He, Stacie, and I agreed that the final, proofed manuscript was ready last week to submit to Amazon and their Kindle Publishing subsidiary. In only two days, Amazon rolled out the finished product and it was selling steadily by Thursday and doing quite well. It was ranked as #14 best seller in the sport’s biography section even ahead of Hall of Famer Henry Aaron’s book!
The finished product is truly beautiful in its 8”x10” format. The font is very easy to read, and the page quality is top shelf. Amazon did a great job, too!
I didn’t have to front any money as Amazon/Kindle Publishing has the book “in stock” and they take care of the ordering, the shipping, and the accounting. They update your sales reports each day, so you know how the book is selling. And they have alternatives, like Kindle Books, to publish and reach a larger audience.
In the meantime, I have been contacting many baseball fan groups and connecting with them, sending a clip about the book, its cover graphic and how to order from Amazon. It takes a lot of time, but self-marketing is an important part of the self-publishing gig. It’s fun to talk to people about your own book and an author can be very effective by engaging his customers.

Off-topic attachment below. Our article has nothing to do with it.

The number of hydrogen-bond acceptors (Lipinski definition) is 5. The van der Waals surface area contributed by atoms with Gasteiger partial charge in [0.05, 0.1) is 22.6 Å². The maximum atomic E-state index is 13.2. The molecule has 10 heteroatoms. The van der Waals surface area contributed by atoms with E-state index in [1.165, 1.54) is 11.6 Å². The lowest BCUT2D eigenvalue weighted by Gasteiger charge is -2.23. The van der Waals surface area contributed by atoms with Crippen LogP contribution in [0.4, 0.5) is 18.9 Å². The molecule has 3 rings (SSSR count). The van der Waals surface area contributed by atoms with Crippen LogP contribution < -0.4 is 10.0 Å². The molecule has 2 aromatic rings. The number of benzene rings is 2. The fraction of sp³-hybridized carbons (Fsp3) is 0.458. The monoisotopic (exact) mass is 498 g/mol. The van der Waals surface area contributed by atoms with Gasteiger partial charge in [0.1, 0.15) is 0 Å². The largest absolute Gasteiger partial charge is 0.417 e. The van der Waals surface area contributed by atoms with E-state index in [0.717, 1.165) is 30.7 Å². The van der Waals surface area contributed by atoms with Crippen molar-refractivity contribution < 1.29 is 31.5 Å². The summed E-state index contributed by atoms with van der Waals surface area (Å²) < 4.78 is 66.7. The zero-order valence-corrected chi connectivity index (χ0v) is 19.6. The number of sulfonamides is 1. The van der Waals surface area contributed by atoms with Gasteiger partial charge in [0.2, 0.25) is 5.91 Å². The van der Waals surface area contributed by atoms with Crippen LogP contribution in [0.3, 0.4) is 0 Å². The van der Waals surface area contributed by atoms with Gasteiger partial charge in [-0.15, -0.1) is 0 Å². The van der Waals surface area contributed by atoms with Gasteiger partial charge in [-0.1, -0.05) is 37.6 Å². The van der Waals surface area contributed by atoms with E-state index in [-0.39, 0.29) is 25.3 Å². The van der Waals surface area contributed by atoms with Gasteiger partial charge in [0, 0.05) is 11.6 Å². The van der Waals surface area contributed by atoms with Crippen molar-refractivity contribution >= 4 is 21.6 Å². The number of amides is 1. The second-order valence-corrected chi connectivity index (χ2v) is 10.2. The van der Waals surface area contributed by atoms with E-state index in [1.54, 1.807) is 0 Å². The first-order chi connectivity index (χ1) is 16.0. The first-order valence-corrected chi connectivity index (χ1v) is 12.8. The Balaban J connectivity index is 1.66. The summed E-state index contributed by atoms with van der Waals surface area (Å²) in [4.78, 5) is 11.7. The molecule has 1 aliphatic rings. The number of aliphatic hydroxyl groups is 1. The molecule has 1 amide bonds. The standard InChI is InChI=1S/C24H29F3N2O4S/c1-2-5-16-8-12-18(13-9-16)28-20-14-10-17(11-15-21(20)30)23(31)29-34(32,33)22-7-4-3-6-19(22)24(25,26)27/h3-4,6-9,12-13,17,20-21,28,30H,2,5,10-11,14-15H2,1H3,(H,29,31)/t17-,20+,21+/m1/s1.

Another side and backstory is that I’ve been contacted by three sport’s talk radio shows in big city markets like Boston, Baltimore and Tampa for interviews in the next three weeks. That’s perfect for promoting my book and expands my reach to buyers. I have had experience behind a microphone and done on-air interviews so I’m comfortable in that format.